On Friday, the Syrian president Bashar al-Assad visited the United Arab Emirates; the U.S. State Department said that it was “profoundly disappointed” at Abu Dhabi’s “apparent attempt to legitimize” the bloodthirsty dictator. Yet as David Adesnik argues, “the Biden administration has sent consistent signals to Arab allies indicating its tacit approval of normalization with Damascus.” Adesnik warns that this attitude toward a “veteran war criminal” like Assad may embolden other enemies of the West, including Vladimir Putin.
During the first months of its tenure, the Biden administration opposed efforts to engage with the Assad regime, warning that the United States would fully enforce sanctions mandated by the  Caesar Syria Civilian Protection Act. Last August, however, the White House publicly supported Syria’s inclusion in a four-way energy deal with Egypt, Jordan, and Lebanon that directly violates the Caesar Act’s proscription of material support for the Assad regime.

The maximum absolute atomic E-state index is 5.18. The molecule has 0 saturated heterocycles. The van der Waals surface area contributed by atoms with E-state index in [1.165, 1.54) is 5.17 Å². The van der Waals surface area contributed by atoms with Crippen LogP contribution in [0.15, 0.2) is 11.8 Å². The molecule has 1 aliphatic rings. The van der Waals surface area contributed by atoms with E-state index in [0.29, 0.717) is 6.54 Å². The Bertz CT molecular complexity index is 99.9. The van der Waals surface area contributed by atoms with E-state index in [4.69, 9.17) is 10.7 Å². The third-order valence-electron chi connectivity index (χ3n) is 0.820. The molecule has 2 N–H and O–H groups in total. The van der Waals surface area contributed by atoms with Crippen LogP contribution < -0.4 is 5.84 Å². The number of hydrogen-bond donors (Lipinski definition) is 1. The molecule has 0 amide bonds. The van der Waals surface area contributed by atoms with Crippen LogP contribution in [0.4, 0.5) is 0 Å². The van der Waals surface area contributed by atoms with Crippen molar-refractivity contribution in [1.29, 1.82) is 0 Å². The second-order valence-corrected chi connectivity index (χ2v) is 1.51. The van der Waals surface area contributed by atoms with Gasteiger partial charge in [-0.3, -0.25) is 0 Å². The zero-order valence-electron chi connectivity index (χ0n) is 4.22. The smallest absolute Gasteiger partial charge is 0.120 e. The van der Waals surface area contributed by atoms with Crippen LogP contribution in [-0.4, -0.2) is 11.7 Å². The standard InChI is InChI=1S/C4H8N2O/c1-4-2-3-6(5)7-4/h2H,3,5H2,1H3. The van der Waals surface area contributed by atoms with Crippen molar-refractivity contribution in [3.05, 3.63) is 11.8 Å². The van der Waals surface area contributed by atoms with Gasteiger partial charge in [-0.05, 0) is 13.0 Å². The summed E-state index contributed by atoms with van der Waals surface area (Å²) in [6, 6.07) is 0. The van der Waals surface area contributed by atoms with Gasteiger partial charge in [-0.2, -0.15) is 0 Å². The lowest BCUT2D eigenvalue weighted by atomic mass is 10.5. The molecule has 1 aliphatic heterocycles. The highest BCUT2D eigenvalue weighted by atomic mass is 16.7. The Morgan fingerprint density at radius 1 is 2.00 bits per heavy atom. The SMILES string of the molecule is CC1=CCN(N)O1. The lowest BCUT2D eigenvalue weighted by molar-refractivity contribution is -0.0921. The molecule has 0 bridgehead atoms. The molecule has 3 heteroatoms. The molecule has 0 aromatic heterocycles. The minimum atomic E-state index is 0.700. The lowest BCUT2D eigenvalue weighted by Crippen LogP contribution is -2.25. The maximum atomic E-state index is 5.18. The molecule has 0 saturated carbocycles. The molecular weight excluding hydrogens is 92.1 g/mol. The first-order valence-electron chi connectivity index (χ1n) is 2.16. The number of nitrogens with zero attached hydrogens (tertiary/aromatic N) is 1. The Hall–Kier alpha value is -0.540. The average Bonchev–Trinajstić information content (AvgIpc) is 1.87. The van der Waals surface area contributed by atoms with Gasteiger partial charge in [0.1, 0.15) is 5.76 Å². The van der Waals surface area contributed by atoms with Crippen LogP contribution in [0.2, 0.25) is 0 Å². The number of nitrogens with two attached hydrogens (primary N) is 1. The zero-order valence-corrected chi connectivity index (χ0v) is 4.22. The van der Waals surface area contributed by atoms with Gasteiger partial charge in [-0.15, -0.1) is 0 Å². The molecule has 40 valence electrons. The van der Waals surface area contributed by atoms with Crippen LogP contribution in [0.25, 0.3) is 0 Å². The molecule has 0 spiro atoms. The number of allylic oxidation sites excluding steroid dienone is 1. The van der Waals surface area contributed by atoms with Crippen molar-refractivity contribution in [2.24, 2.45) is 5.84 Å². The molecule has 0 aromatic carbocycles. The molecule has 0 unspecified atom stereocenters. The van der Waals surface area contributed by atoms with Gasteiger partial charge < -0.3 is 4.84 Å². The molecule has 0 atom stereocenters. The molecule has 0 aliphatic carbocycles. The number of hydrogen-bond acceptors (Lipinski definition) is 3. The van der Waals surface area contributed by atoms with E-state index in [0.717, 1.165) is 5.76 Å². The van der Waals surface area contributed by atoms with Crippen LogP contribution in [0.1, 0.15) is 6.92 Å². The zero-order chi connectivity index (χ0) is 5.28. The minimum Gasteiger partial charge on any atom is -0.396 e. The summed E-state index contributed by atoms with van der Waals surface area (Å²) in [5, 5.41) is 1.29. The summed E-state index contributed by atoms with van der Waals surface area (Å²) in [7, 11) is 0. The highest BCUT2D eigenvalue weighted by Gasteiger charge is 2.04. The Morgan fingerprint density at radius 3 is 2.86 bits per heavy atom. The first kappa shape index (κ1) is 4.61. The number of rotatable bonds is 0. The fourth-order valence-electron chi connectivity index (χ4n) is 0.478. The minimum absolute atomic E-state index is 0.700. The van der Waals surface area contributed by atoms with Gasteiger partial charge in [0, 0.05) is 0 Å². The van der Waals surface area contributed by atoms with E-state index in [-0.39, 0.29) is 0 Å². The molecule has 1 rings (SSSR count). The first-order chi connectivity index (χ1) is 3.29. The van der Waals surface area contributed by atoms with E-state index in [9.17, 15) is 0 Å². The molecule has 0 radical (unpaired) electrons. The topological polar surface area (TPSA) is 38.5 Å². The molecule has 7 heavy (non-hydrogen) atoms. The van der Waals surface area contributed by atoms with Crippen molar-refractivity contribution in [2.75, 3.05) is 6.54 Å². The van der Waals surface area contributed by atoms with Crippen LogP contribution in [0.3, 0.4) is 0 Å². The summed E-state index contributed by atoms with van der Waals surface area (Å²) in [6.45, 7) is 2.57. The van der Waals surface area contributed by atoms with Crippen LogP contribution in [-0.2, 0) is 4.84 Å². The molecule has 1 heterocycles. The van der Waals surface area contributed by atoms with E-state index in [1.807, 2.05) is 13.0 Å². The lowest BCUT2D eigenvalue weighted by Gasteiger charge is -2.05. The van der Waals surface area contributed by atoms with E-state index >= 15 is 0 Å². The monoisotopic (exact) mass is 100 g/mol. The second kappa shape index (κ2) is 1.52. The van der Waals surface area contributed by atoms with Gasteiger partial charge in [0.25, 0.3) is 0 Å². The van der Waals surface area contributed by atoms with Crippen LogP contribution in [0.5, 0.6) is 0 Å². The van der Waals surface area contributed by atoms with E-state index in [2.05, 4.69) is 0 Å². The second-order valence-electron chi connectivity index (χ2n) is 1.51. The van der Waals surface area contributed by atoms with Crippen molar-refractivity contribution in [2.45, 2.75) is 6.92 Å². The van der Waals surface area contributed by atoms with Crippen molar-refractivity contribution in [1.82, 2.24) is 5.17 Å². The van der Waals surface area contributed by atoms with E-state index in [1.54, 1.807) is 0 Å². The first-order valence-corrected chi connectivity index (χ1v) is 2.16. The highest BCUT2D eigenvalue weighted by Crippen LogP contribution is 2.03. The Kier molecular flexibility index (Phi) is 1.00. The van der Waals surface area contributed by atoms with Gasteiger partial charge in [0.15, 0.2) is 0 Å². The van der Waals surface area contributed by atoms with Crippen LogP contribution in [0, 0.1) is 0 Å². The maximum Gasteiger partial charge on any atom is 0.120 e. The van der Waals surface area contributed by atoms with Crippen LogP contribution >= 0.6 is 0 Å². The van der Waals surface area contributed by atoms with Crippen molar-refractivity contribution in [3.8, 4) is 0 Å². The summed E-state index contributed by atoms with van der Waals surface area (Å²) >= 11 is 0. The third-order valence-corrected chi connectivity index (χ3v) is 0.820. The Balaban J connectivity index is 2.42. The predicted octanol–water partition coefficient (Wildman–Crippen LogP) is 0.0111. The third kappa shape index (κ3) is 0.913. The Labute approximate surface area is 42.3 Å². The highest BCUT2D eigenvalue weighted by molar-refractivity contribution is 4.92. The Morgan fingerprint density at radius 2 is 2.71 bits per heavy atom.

Despite that pivot, the administration insists its policy has not changed. Secretary of State Antony Blinken and other senior U.S. officials emphasize that Washington will neither lift sanctions nor pursue normalization with Damascus. Yet Blinken and others are careful not to say that the United States will actively oppose or interfere with such efforts.
In January, senior lawmakers from both parties sent a letter to the president stating their opposition to any “tacit approval of formal diplomatic engagement with the Syrian regime” by Washington’s Arab allies. The authors asserted there should be consequences for such engagement and called on Biden “to utilize the robust, mandatory deterrence mechanisms” in the Caesar Act “to maintain the Assad regime’s isolation.” The State Department’s tepid declaration of disappointment with the Emirates for hosting Assad shows the administration has not heeded lawmakers’ advice.
More about: Bashar al-Assad, Middle East, U.S. Foreign policy, United Arab Emirates